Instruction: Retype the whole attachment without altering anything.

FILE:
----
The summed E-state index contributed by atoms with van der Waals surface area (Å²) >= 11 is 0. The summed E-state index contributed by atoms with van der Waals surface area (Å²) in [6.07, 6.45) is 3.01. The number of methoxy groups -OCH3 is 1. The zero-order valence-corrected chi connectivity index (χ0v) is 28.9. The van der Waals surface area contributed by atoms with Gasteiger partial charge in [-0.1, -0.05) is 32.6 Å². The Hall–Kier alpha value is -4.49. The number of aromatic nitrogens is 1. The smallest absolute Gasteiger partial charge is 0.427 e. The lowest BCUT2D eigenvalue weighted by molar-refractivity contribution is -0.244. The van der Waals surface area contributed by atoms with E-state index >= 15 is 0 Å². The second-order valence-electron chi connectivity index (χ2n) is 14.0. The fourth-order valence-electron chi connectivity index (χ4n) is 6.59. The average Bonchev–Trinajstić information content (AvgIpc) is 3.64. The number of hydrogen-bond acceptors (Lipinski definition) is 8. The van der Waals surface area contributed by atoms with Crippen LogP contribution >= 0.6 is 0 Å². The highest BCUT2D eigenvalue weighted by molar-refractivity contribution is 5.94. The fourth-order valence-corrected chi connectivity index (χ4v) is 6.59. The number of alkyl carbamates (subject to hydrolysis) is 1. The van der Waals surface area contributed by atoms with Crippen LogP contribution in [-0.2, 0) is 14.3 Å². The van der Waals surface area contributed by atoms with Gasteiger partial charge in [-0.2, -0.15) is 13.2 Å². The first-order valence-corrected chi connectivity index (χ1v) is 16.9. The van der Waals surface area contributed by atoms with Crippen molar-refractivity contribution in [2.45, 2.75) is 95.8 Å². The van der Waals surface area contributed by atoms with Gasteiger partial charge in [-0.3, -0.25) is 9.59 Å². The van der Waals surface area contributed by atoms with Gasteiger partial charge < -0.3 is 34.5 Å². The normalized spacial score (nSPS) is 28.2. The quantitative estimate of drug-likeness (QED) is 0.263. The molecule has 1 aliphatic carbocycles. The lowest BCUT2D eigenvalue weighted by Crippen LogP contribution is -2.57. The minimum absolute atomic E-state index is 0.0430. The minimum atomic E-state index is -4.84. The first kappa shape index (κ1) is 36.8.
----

The summed E-state index contributed by atoms with van der Waals surface area (Å²) >= 11 is 0. The summed E-state index contributed by atoms with van der Waals surface area (Å²) in [6.07, 6.45) is 3.01. The number of methoxy groups -OCH3 is 1. The zero-order valence-corrected chi connectivity index (χ0v) is 28.9. The van der Waals surface area contributed by atoms with Gasteiger partial charge in [-0.1, -0.05) is 32.6 Å². The Hall–Kier alpha value is -4.49. The number of aromatic nitrogens is 1. The smallest absolute Gasteiger partial charge is 0.427 e. The lowest BCUT2D eigenvalue weighted by molar-refractivity contribution is -0.244. The van der Waals surface area contributed by atoms with E-state index >= 15 is 0 Å². The second-order valence-electron chi connectivity index (χ2n) is 14.0. The fourth-order valence-electron chi connectivity index (χ4n) is 6.59. The average Bonchev–Trinajstić information content (AvgIpc) is 3.64. The number of hydrogen-bond acceptors (Lipinski definition) is 8. The van der Waals surface area contributed by atoms with Crippen LogP contribution >= 0.6 is 0 Å². The highest BCUT2D eigenvalue weighted by molar-refractivity contribution is 5.94. The fourth-order valence-corrected chi connectivity index (χ4v) is 6.59. The number of alkyl carbamates (subject to hydrolysis) is 1. The van der Waals surface area contributed by atoms with Crippen LogP contribution in [-0.2, 0) is 14.3 Å². The van der Waals surface area contributed by atoms with Gasteiger partial charge in [-0.2, -0.15) is 13.2 Å². The first-order valence-corrected chi connectivity index (χ1v) is 16.9. The van der Waals surface area contributed by atoms with Crippen molar-refractivity contribution in [2.45, 2.75) is 95.8 Å². The van der Waals surface area contributed by atoms with Gasteiger partial charge in [-0.3, -0.25) is 9.59 Å². The van der Waals surface area contributed by atoms with Gasteiger partial charge < -0.3 is 34.5 Å². The normalized spacial score (nSPS) is 28.2. The quantitative estimate of drug-likeness (QED) is 0.263. The molecule has 1 aliphatic carbocycles. The lowest BCUT2D eigenvalue weighted by Crippen LogP contribution is -2.57. The minimum absolute atomic E-state index is 0.0430. The minimum atomic E-state index is -4.84. The first kappa shape index (κ1) is 36.8.